Ben Macintyre wrote an article originally published in The Times (now inaccessible due to a paywall) and republished by the Ottawa Citizen in which he argues that Ian Fleming’s father, Valentine Fleming,who died in the First World War, provided the prototype for James Bond. According to the article Fleming once said:
“I couldn’t possibly be Bond,” he once said. “He’s got more guts than I have. He’s also considerably more handsome.”
Macintyre goes on to say:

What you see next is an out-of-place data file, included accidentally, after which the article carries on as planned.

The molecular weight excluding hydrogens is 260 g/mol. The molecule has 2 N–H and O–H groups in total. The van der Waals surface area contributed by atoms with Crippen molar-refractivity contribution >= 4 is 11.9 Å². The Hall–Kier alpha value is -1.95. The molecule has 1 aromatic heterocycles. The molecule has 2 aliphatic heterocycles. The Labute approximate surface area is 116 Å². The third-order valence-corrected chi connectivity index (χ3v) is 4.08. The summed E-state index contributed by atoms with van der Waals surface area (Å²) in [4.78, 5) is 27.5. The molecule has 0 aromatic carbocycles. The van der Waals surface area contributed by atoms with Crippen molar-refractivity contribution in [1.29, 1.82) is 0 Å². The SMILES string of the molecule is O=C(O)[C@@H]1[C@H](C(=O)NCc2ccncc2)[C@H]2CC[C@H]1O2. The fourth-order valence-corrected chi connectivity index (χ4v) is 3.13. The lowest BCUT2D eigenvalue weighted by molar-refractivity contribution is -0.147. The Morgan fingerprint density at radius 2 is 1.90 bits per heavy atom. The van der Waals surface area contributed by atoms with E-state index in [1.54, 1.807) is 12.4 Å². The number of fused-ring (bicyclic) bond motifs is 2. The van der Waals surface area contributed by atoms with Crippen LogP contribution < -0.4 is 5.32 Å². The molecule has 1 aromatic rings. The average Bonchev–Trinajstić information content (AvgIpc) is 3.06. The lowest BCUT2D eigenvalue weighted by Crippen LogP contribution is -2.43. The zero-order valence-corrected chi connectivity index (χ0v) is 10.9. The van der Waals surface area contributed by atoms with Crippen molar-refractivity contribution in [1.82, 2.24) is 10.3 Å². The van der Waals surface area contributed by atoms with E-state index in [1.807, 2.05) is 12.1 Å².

Those qualities were instead projected on to a father he had barely known and a figure he invented in fiction. Fleming himself could never live up to the mythologized ideal of his father’s heroism, but 007 could. Bond is himself a war veteran: Fleming hints at action “behind the lines” in the Ardennes in 1944; Bond kills two wartime enemy agents, a Japanese code-breaker in the Rockefeller Centre and a Norwegian double agent he stabs to death in Stockholm.
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